A company owner recently said to me. “We have a sales team leader who is gold dust!” I asked about his leader’s job title and he replied, “she is our Sales Manager!” The conversation stayed with me for a while. Unknowingly, he had reignited a view I have held for some time.
Why do companies insist on calling their sales team leaders either Sales Manager, Regional Sales Manager or similar? I believe that’s a lost opportunity?
Business clamours for the important leadership that sales teams depend upon. Why label the lead job ‘manager?’
Change it to leader. See how the combined impact of right incumbent, right title and a sales leadership coaching programme becomes so powerful it will grow your sales team performance faster than ever before.
Managers and leaders are both important to any flourishing organisation, but they each use a significantly different version of influence and communication.
Managers drive, direct, control and supervise people, invariably to meet someone else’s plan. They manage top down processes, systems and contracts on a ‘have to, must do, got to’ basis.
The question is, since when could you ‘control or direct’ people to full potential? Especially sales teams working in isolation? From my experience pushing employees endlessly to make ever-growing contributions to their employer, while their manager looks on in reflected glory, sounds an unattractive proposition!
Conversely, a people leader generates followers and leadership is about using influence to buy-in to a vision of the future.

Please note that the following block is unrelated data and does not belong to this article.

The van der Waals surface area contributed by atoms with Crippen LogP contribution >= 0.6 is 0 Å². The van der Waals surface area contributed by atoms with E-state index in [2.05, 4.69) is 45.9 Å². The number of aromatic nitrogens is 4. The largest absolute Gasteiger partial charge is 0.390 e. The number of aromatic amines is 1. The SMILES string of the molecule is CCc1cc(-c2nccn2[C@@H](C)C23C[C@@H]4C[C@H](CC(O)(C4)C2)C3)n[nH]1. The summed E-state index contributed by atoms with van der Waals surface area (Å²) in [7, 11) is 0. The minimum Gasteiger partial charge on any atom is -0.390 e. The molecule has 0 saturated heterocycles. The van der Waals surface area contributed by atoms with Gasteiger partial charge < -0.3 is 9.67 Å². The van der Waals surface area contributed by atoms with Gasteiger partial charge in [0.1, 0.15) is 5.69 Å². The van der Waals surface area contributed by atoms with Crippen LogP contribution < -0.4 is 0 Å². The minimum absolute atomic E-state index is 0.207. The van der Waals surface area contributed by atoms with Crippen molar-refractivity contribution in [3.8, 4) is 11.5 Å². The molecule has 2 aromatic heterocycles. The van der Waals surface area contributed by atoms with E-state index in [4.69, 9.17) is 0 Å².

Leaders encourage people to improve with incisive guidance, mentoring and advice. People prefer leadership. Where cultural language moves away from the management speak of ‘have to, got to and must do’ and becomes ‘like to, want to and choose to!’
After all, everything in life is a choice and leaders focus on making good choices. Choice is a position of self-control and if you attempt to remove that from someone watch for the push back. You might not even see it but it will be there.
Leaders create an environment of the independence, accountability and ownership that thrives over management command and control.
Achieving stretch financial goals through a sales team is a tough-call. It’s a people business where respect, relationships and focused leadership excel.
Salespeople often classically mirror their boss anyway so isn’t it better to observe and copy the style of an accomplished visionary leader rather than a manager?
Front line sales people constantly face important customer decisions every day when influencing an account. Sometimes inadvertently dropping into a below-par performance, allowing the account to slip to a competitor seamlessly.
So what can a successful team leader do differently to avoid that?
As the conduit for company expectations and required results, leaders promote team-wide leadership density. That is the first line self-regulatory inter-team support for any wavering peer group professional. It is a team-building cushion that underpins the leader's motivation and expectation.
Good sales people deserve to be coached with the same effectiveness as competitive athletes committed to winning. Both groups thrive on quality preparation and alignment.
They constantly look for performance improvement, and willingly accept ownership and responsibility through competence assessment and coaching.
Sales professionals spend most of their time in seclusion and that teamwork and learned mental toughness is paramount.
While sales team leaders cannot be out with everyone all of the time they coach their team to be constantly at their best whether the leader is watching or not.
Leaders are always poised ready to help their troops overcome blocks. Catch on though; it is how and when the help is delivered, that is the difference between leaders and managers. Leaping in and taking over, is rarely the best. Teach team players to fish and you feed them for life.
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